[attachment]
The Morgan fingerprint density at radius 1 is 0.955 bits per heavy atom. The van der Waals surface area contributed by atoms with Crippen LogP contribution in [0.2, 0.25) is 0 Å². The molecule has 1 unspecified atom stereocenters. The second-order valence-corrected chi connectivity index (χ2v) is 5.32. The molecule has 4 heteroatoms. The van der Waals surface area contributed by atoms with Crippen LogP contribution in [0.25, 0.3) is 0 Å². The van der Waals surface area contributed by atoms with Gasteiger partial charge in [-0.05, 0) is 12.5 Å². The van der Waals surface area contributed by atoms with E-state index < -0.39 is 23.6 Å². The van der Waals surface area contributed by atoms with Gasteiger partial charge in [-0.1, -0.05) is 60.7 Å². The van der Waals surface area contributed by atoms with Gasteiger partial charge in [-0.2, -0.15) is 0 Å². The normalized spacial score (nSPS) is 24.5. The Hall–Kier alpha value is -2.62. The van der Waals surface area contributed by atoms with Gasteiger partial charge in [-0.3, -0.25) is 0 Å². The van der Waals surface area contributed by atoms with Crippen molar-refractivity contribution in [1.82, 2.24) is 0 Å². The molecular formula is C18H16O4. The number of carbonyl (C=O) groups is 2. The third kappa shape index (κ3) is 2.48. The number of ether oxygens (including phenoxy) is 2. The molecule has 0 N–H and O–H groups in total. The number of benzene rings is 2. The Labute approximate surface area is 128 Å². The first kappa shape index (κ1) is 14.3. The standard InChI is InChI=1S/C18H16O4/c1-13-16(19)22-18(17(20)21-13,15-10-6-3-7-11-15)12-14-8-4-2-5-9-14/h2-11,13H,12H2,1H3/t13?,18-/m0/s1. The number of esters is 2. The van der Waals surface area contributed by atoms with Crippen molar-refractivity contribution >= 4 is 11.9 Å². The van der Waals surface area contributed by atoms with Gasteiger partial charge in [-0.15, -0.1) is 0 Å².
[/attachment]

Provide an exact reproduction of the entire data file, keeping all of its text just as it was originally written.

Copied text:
The Morgan fingerprint density at radius 1 is 0.955 bits per heavy atom. The van der Waals surface area contributed by atoms with Crippen LogP contribution in [0.2, 0.25) is 0 Å². The molecule has 1 unspecified atom stereocenters. The second-order valence-corrected chi connectivity index (χ2v) is 5.32. The molecule has 4 heteroatoms. The van der Waals surface area contributed by atoms with Crippen LogP contribution in [0.25, 0.3) is 0 Å². The van der Waals surface area contributed by atoms with Gasteiger partial charge in [-0.05, 0) is 12.5 Å². The van der Waals surface area contributed by atoms with E-state index < -0.39 is 23.6 Å². The van der Waals surface area contributed by atoms with Gasteiger partial charge in [-0.1, -0.05) is 60.7 Å². The van der Waals surface area contributed by atoms with Gasteiger partial charge in [-0.2, -0.15) is 0 Å². The normalized spacial score (nSPS) is 24.5. The Hall–Kier alpha value is -2.62. The van der Waals surface area contributed by atoms with Gasteiger partial charge in [-0.3, -0.25) is 0 Å². The van der Waals surface area contributed by atoms with Crippen molar-refractivity contribution in [1.82, 2.24) is 0 Å². The molecular formula is C18H16O4. The number of carbonyl (C=O) groups is 2. The third kappa shape index (κ3) is 2.48. The number of ether oxygens (including phenoxy) is 2. The molecule has 0 N–H and O–H groups in total. The number of benzene rings is 2. The Labute approximate surface area is 128 Å². The first kappa shape index (κ1) is 14.3. The standard InChI is InChI=1S/C18H16O4/c1-13-16(19)22-18(17(20)21-13,15-10-6-3-7-11-15)12-14-8-4-2-5-9-14/h2-11,13H,12H2,1H3/t13?,18-/m0/s1. The number of esters is 2. The van der Waals surface area contributed by atoms with Crippen molar-refractivity contribution >= 4 is 11.9 Å². The van der Waals surface area contributed by atoms with Gasteiger partial charge in [-0.15, -0.1) is 0 Å².